Bethlehem Bible Church is the oldest Baptist church in the historically black neighborhood of Newtown in North Sarasota. But this Sunday, it's Soul Central — the hub for helping to get its members and six other congregations to the polls.
Preaching from the pulpit, Reverend Patrick Miller said this Sunday was a special celebration of the hard-earned right of African-Americans to vote, and the importance of exercising that right.
"This is 'Souls to the Polls' Sunday," Miller said to the packed pews. "People died so that we can have this right, and I do not intend for their deaths to be in vain."
With the primary only a week away, African-American churches in Sarasota are trying to ensure their community will have a voice this election. So after the church service, people were asked to file out into the parking lot, load into buses and cars, and ride to the North Sarasota Public Library to vote early.
The event was modeled after a grassroots program started in Charlotte, North Carolina. When the number of early voting days were cut back, including the Sunday before the election, members of churches there felt it was to suppressing the black vote.
In Newtown, Souls to the Polls organizer Ellen Heath says her community faced a similar struggle after the only early voting site in the neighborhood was closed six years ago.
"When you don't have anything but one poll open during early voting and you close that poll, to us, that is an act of voter suppression," she said.
When it was announced that the polling site would remain closed this year, community leaders flooded the elections office with phone calls, pressuring officials to reopen the North Sarasota Library site. That was a driving force behind bringing Souls to the Polls to Sarasota.
"It is a motivator for others to vote, that is they are provided with a polling place that is in their community," Heath said.
Responding to claims of voter suppression, Sarasota Supervisor of Elections Ron Turner said he was focused on making sure “our sites are accessible for all voters throughout the county."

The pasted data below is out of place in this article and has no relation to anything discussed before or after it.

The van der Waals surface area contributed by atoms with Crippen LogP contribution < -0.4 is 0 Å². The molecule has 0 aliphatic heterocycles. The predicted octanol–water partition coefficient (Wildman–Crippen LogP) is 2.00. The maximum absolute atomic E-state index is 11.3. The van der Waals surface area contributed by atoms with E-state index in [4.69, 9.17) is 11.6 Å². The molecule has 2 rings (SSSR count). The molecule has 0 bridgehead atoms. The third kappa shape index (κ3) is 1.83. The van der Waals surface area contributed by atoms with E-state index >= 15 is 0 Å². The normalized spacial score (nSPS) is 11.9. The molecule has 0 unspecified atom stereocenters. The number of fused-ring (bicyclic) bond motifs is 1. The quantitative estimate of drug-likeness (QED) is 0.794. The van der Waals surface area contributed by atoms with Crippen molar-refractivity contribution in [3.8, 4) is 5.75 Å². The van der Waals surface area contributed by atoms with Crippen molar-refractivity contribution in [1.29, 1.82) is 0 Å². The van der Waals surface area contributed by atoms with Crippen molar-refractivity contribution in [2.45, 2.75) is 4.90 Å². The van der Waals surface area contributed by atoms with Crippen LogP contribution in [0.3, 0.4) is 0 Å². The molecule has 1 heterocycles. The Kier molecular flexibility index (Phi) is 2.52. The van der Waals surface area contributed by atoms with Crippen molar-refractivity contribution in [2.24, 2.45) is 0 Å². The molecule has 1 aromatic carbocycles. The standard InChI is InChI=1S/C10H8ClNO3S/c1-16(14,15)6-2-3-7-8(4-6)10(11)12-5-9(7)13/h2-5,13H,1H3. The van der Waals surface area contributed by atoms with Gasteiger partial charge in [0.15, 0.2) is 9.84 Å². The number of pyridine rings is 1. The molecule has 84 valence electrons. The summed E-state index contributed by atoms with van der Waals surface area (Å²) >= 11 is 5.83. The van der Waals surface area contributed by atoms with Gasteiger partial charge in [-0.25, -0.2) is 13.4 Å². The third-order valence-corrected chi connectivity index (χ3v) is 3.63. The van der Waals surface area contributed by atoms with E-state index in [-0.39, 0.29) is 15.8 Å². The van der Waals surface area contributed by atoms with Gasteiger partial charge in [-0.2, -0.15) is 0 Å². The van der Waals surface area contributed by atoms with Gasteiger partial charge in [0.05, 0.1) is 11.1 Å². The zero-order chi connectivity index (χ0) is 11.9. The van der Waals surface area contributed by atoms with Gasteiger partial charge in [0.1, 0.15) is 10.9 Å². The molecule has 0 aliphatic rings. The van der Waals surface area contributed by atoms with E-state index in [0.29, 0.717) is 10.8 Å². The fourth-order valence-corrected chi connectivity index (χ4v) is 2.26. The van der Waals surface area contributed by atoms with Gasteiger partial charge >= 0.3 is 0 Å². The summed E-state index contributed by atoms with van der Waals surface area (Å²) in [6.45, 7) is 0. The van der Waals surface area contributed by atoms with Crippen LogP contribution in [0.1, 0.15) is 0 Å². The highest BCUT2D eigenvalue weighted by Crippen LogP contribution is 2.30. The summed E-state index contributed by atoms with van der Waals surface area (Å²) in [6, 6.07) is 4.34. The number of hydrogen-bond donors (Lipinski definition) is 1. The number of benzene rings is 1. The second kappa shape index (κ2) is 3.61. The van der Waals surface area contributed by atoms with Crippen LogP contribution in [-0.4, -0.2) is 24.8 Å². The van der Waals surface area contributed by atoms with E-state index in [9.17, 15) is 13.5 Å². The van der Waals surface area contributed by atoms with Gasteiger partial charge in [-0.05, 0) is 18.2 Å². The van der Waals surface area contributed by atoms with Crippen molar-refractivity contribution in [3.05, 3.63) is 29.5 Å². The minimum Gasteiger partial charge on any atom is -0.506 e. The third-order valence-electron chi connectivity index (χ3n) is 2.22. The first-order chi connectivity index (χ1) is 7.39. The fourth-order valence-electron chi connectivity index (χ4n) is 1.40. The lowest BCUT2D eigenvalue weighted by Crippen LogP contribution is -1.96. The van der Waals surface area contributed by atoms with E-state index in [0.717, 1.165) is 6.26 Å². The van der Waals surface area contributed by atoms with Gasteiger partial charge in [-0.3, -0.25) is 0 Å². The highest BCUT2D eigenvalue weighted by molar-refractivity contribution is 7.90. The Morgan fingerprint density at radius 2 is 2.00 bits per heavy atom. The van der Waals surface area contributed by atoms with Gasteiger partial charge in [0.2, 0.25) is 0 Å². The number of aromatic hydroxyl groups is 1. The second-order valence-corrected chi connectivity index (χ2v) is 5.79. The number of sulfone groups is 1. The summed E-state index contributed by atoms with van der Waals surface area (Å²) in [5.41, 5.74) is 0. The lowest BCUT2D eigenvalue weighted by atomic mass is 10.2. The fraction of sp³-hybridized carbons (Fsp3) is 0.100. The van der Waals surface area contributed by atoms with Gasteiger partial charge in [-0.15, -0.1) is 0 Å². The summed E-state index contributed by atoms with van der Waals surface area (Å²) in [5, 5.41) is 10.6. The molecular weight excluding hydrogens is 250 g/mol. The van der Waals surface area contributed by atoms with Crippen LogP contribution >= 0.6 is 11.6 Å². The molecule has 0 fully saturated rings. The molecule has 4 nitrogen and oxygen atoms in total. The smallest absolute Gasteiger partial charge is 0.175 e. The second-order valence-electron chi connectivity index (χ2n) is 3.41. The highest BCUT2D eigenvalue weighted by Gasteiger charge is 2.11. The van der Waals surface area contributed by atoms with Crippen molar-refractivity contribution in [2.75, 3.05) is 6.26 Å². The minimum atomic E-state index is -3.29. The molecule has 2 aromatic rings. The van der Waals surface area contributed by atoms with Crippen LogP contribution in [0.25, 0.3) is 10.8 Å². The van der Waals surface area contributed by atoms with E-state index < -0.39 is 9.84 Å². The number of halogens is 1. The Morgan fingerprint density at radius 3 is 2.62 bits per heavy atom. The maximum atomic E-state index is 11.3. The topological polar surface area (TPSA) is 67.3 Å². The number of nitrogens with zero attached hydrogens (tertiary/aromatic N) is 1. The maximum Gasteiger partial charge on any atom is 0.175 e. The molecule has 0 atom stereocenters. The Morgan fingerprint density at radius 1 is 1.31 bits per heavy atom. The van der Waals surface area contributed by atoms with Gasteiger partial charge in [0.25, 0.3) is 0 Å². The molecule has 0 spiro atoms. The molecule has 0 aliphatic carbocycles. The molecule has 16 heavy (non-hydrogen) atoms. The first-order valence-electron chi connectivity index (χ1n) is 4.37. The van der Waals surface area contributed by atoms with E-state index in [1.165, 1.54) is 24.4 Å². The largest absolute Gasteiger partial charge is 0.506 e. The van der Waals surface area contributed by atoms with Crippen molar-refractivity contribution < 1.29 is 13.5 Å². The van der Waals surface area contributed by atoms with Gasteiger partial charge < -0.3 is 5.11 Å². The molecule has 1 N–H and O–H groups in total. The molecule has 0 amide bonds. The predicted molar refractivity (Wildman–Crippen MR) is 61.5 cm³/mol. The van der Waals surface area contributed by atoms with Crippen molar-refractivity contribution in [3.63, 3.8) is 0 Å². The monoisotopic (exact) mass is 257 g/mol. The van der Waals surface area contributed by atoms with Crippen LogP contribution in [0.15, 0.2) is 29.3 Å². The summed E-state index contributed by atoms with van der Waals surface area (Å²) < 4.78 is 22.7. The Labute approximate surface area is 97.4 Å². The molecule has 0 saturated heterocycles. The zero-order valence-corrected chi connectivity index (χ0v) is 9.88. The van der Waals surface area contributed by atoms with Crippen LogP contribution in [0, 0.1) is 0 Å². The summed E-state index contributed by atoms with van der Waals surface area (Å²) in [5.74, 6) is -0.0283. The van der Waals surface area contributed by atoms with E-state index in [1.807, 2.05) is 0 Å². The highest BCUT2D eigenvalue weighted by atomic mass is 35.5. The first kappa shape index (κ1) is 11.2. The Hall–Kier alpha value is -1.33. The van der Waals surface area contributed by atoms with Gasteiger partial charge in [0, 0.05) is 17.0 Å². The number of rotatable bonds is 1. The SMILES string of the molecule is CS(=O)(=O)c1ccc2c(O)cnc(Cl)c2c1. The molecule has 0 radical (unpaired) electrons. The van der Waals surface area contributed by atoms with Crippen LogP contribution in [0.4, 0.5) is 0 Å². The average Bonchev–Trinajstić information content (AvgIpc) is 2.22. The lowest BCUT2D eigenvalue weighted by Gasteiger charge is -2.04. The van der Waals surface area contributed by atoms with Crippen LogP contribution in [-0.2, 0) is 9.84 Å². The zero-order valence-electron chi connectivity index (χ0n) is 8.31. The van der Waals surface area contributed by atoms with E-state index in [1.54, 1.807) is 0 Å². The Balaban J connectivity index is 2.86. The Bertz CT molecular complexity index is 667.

On the bus ride to early voting, Helen Walker put on her "Andrew Gillum For Governor" pin. When asked her age, Walker wouldn't say, but she said she wanted to vote for candidate who will protect healthcare programs supporting seniors.
"I have a nice insurance and everything - I'm on all the things that have to do with the seniors and the elderly, and it's good," Walker said. "The government doesn't need to take it away from us."
Kanani Kekahuna, who brought her teenage daughters with her to vote, said education was the issue in the forefront of her mind when she was learning about the candidates in the primary race. She said she is concerned about the funding for Sarasota's public schools and teacher wages.
"I'm afraid that eventually it's going to get harder to find the educators for our children, because you can't meet their needs," she said.
After voting, members of all the participating churches met back at Bethlehem Bible Church to share a meal. There, Sarasota resident Edward James III urged them to get even more community members out to vote.
"African-Americans don't vote, that's what I keep hearing, and young people don't vote," he said. "That's what they think of you...It's time to prove them wrong."
Souls to the Polls organizers say Sunday's event was just a test run for what they plan to do for the general election in November. In all, 96 people voted at the North Sarasota Library on Sunday, many of them arriving on the Soul Train.